COVID-19: Jokowi urges Indonesians not to ‘balik kampung’ for Aidilfitri

President Jokowi wants Indonesians to forgo the “balik kampung” to celebrate Aidilfitri in May to curb the spread of COVID-19.

JAKARTA: Indonesian President Joko Widodo (Jokowi) wants Indonesians to forgo the "balik kampung" to celebrate Aidilfitri in May to curb the spread of COVID-19 in the vast country.

The "balik kampung"is the annual exodus of people to their hometowns and villages to celebrate important festivals, especially Aidilfiri and Aidiladha.

The death toll due to COVID-19 in the most populous Islamic country has risen to 122, with eight deaths recorded in the last 24 hours.

"From noon yesterday to noon today, there were 129 new cases, bringing the tally to 1,414 cases," said Achmad Yurianto, the Indonesian government spokesman for COVID-19.So far, the Indonesian government has not imposed an inter-province travel restriction order.

The President's spokesman Fadjroel Rahman in a statement said Jokowi wants the people to give the "balik kamp[ung"a miss but if they must, take the necessary precautions like social distancing, maintaining good hygiene and health.

With the COVID-19 fatality rate this high in Indonesia (8.6 per cent), various quarters including political leaders, academics, social activists and netizens are now urging the central government to impose an immediate lockdown or movement control order to control movement of people between provinces.

They fear uncontrolled movement of people especially from Jakarta and towns in the vicinity with a combined population of over 30 million and recording the highest number of COVID 19 fatalities now, will pose a severe threat concerning the spread of the novel coronavirus to other provinces.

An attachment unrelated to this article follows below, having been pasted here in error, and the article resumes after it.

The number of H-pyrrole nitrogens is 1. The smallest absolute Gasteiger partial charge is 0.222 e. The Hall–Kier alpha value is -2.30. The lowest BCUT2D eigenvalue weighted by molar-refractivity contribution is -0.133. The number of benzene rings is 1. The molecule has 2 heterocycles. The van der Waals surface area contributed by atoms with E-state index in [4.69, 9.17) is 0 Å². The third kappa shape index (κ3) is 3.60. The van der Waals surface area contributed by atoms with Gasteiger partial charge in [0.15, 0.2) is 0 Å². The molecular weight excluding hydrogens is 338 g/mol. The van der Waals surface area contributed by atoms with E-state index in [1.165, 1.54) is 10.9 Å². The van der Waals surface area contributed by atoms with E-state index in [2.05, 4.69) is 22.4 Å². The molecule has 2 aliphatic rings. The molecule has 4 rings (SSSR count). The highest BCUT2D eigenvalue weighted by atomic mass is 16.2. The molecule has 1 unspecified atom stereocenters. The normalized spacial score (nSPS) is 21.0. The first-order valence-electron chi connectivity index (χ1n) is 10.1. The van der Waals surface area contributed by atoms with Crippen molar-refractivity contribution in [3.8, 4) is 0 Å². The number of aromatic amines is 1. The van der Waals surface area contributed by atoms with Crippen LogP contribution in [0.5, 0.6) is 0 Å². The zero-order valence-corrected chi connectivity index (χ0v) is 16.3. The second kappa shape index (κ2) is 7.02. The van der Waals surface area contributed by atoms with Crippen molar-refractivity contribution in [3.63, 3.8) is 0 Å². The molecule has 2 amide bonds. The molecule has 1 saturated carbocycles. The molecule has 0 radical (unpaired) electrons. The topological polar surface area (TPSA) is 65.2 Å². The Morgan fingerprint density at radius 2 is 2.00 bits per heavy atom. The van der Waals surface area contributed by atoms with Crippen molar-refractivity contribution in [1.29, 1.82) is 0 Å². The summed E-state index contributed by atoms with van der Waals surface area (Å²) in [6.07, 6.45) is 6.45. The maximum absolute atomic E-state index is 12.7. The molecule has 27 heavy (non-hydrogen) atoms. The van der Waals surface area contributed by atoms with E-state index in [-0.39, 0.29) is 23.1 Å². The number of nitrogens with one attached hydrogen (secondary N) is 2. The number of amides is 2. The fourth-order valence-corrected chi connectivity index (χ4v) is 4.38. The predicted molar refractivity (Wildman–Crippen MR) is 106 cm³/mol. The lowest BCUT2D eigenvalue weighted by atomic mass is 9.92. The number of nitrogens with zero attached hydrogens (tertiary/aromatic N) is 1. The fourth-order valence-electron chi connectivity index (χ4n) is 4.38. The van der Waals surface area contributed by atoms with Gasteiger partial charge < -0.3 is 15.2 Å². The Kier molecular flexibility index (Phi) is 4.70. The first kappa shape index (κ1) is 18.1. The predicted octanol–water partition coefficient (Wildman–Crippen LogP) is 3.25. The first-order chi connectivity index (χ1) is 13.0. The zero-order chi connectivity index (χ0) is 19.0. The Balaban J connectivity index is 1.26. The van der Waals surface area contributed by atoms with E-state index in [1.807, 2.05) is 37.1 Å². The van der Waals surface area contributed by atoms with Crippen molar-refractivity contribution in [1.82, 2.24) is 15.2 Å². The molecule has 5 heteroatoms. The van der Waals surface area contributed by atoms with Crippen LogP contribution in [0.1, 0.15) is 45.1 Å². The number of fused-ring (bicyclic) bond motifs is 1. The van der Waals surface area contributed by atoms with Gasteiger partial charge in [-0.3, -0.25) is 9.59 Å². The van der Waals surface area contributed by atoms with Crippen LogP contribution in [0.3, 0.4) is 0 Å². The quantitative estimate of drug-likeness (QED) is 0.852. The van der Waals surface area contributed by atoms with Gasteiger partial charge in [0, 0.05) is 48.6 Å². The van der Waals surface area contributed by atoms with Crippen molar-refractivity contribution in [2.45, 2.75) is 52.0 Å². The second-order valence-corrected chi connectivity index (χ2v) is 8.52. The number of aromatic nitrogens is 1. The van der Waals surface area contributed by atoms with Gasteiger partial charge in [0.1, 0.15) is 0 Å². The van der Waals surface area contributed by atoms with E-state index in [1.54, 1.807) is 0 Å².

On the fatalities, Jakarta recorded 74 cases followed by West Java (20) and the rest in other provinces.

However, some observers and social activists see the government as taking countermeasures in stages so as not to cause panic and impact economic activities in the country of more than 270 million people.

"For example, on March 16, Indonesia closed schools, tourist spots, houses of worship and banned large scale gatherings, and week later expanded the move to include entertainment centres, limits on passengers, frequency and operation hours where public transport is concerned.

"The government also intensified its campaign on social distancing in the mass media and initially advised people to work from home (WFH) before enforcing WFH for non-critical sectors, which will be effective till April 19," said a social activist.